The killer strength of super typhoon Yolanda (Haiyan) that hit Region VIII on November 8, 2013, was not enough to extinguish the fiery spirit of “Waraynons,” a tag for people from Region VIII -  waray-waray being their native tongue or most commonly used dialect.

The whole world wept but the Waraynons’ fiery spirit impassioned them to stand and pick up the broken pieces left by the typhoon and start building their lives all over again.  

Packing unprecedented power, Yolanda made landfall five times while crossing over the central Philippine islands, decimating entire regions on the wayside. Particularly affected were many of the poorest communities whose already difficult circumstances were even further compromised by the storm.

Mostly devastated by this super typhoon in particular were municipalities in Leyte, leaving Region VIII’s capital city, Tacloban, wrecked and unrecognizable.

The storm affected four provinces and 10,436 barangays in 575 municipalities when it hit land with sustained winds of 196mph. It ripped off roofs, shattered windows, and collapsed buildings with its even stronger gusts. And it inundated coastal regions with its ferocious storm surge. It destroyed boats and fishing inputs, swallowed people and their houses, leaving majority of these completely destroyed and uninhabitable.

Based on USAID data, there were 16 million people affected by the typhoon with 6,300 deaths associated with it. There are claims, however, that the death toll reached to more than 10 million, though there is no data to prove such claim. Meanwhile, 4.1 million people were displaced and 1.1 million houses were damaged.  

Government programmed a rehabilitation plan that will cover a three-year period, until 2016 to be exact.

The most affected sector was education, since almost all education institutions suffered heavy damage of their classrooms and facilities.  

High school classes were gravely affected due to these damages.  Hopelessness came across the faces of high school graduating students and their parents.  Lurking in their minds were the questions “Makaka-kolehiyo pa ba kami? Hain daw la kami makuha pan gastos kay waray naman kalubihan ngan mauuma?” (Can we still go to college? Where can we get money for our education when there is no more coconut and a farm to till?)

Even the DOST Region VIII office begged off and asked for the postponement of the conduct of the Junior Level Science Scholarship (JLSS) Program, a scholarship designed for incoming junior college students, due to lack of venues to conduct the scholarship exams and the absence of regular transportation and electricity in most areas.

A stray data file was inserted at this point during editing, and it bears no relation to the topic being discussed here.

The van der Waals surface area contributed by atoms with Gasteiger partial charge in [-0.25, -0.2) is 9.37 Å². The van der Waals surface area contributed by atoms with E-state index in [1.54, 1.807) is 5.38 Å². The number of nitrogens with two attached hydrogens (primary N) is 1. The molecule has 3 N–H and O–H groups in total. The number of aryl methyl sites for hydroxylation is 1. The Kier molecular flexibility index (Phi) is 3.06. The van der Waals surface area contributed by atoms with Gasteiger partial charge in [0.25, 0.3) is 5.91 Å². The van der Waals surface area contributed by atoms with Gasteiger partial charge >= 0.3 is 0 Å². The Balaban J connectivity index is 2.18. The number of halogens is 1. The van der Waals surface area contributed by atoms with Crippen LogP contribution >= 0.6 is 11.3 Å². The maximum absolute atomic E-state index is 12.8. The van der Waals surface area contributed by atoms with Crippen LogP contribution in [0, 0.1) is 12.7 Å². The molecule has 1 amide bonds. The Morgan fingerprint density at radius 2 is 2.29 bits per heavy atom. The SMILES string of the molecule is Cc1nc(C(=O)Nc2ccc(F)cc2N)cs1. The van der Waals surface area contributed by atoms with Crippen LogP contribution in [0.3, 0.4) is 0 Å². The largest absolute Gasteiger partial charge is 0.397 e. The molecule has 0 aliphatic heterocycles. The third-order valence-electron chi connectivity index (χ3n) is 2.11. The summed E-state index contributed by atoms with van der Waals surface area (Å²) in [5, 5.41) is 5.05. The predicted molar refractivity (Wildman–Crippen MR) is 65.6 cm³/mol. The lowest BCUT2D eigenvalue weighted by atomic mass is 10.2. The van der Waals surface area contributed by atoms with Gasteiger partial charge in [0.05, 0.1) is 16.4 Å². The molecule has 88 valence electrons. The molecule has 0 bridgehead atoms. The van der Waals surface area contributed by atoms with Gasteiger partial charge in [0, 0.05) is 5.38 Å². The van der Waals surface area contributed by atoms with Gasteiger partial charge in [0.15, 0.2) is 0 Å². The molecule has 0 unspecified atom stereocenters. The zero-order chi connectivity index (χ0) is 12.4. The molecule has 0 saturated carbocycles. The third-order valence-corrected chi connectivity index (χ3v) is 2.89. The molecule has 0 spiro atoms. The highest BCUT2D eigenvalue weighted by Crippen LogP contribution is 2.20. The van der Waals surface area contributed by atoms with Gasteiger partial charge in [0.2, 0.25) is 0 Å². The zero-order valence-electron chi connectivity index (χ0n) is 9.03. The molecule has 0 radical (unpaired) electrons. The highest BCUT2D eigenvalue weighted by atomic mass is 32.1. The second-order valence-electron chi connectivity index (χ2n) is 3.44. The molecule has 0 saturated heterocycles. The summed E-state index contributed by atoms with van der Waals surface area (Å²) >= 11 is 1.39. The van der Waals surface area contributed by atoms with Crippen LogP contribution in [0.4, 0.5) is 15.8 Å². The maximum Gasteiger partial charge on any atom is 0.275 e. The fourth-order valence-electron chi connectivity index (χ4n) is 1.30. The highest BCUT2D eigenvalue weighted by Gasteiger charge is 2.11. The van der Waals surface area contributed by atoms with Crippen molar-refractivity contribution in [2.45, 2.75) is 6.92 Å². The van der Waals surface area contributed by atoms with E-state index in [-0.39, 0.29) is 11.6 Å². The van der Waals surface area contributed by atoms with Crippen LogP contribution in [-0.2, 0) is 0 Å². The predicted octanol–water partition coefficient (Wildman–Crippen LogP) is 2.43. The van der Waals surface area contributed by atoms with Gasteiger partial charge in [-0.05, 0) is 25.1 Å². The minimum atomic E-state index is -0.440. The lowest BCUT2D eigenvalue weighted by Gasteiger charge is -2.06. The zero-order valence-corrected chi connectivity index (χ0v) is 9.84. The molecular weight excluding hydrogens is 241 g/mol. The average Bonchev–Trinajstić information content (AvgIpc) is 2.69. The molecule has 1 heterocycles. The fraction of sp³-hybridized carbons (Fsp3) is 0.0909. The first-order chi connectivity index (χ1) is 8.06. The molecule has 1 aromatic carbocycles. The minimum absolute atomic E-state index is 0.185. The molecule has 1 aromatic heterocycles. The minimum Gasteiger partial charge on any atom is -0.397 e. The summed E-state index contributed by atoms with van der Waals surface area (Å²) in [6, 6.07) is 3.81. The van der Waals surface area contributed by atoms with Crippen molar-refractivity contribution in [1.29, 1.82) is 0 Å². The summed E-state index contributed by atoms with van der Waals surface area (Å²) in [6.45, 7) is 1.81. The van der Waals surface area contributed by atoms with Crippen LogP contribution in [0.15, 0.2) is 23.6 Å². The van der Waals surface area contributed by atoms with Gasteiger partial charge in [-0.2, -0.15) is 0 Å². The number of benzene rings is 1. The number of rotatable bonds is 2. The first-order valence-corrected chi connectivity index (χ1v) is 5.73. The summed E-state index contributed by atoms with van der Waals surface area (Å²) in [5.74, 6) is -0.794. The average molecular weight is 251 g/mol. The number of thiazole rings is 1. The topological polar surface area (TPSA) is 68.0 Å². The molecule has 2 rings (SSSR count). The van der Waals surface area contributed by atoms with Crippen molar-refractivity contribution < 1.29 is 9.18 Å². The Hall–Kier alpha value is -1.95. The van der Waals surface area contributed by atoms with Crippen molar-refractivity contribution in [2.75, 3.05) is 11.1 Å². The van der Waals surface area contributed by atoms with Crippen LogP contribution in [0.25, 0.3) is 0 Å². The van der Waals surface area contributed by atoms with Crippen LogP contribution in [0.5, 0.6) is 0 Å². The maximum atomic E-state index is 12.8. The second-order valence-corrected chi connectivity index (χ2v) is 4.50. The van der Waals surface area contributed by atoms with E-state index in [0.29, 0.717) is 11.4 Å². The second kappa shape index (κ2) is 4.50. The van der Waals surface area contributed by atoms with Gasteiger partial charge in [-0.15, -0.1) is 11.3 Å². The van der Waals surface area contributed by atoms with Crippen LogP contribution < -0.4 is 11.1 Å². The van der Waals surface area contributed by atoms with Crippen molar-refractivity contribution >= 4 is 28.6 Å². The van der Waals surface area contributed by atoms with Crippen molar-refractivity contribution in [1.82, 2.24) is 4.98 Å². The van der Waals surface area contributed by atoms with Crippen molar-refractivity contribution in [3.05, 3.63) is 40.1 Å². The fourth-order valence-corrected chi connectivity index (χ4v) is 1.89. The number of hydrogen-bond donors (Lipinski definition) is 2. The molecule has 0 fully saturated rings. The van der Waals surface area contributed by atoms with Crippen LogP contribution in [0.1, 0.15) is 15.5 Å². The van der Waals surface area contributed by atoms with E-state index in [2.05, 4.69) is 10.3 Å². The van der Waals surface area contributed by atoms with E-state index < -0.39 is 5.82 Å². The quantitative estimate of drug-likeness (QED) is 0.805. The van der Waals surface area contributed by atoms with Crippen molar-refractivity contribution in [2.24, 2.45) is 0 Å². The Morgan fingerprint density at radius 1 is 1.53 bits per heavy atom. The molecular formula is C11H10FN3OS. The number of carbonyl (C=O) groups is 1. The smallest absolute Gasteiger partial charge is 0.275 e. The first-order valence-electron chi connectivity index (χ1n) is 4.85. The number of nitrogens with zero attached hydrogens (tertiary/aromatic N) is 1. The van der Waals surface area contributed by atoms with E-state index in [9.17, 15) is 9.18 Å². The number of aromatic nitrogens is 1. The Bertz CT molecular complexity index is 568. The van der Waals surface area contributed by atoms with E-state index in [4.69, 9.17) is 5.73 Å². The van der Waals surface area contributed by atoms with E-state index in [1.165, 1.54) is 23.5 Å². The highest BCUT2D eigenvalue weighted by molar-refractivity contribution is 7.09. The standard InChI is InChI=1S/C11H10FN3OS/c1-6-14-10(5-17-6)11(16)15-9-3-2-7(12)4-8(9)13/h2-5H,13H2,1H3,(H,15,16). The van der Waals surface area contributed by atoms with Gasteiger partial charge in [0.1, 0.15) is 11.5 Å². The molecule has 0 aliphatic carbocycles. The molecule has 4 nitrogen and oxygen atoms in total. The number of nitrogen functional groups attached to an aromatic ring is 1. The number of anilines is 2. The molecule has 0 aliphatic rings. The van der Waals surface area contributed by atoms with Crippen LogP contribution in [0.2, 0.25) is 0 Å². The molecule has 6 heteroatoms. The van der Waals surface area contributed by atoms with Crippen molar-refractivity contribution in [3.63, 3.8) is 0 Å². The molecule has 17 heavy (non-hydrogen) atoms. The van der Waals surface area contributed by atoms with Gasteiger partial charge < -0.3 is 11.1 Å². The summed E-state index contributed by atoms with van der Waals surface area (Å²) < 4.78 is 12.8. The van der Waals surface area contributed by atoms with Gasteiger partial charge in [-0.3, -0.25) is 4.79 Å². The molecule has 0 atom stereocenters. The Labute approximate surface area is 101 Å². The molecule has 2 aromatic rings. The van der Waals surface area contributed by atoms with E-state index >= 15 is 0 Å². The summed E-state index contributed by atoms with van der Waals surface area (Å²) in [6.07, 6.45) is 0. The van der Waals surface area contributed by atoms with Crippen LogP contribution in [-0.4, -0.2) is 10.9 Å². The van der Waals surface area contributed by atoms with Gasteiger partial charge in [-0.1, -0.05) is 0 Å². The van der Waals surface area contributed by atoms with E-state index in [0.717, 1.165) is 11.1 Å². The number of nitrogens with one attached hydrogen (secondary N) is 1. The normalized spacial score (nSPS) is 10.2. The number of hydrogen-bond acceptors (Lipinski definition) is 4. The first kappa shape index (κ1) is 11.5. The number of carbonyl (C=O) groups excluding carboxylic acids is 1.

Revival of hope
A ray of hope lit up their hearts however, months after the Yolanda disaster. By this time, the situation had become almost normal.  In July 2014, DOST VIII started a caravan on Republic Act 7687 (RA 7687) or the DOST Scholarship Program which targets poor but talented and deserving students, as well as the Merit Scholarship Program, a socialized scholarship for students whose socio-economic income is above the prescribed socio-economic indicator from the RA 7687. Both programs are implemented by DOST through one of its agencies, the Science Education Institute (SEI).  

The DOST VIII scholarship unit moved around the whole region to campaign for the program and reached as far as those island municipalities and other areas not frequented by other government agencies.  

As a result, Region VIII produced 5,765 takers (who took the exams) representing 40% of the national takers who numbered 14,500.  The turn-out of applicants for the scholarship in 2014 generated a 51% increase from 2013 which had 3,806 takers for the same scholarship program - a tremendous increase from previous numbers generated by the program.  This can be attributed to the opportunity and hope that the program offered these high school students who thought they did not have any other options for college.  Surprisingly, even those municipalities that have not had any applicants for quite a long time produced their share of takers for the scholarship.  

The results of the September 20, 2014 Undergraduate Scholarship Examination provided Region VIII a total of 319 passers - a 36% increase from the previous year which generated 234 passers.  The new set of scholars filled up the absence of scholars in other municipalities in the region.  

Now, Region VIII comprising of 6 provinces, 143 municipalities and 7 cities, has at least one scholar per municipality - the only region with such accomplishment as far as undergraduate scholarship implementation is concerned, specifically, RA 7687.

Truly a huge leap for a region seriously devastated by a typhoon of unparalleled ferocity less than two years ago. Not only did it break infrastructure and took away lives; it broke its victims’ hearts as well and took away their hopes as they sensed a specter of hopelessness in the horizon.

Or so they thought. And then they learned about DOST’s scholarships. Now their hearts are whole again and their hopes rekindled (For more about DOST’s scholarship programs, visit the National Science and Technology Week on July 24-28, 2015 at SMX Convention Center, Pasay City). (S&T Media Service)

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Ramil Uy, senior science research specialist from DOST-VIII orients students on the different scholarship programs of the Department.


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DOST Secretary Mario G. Montejo addresses the scholars, posing to them the challenge to be innovative and ready for the 2015 ASEAN Integration.

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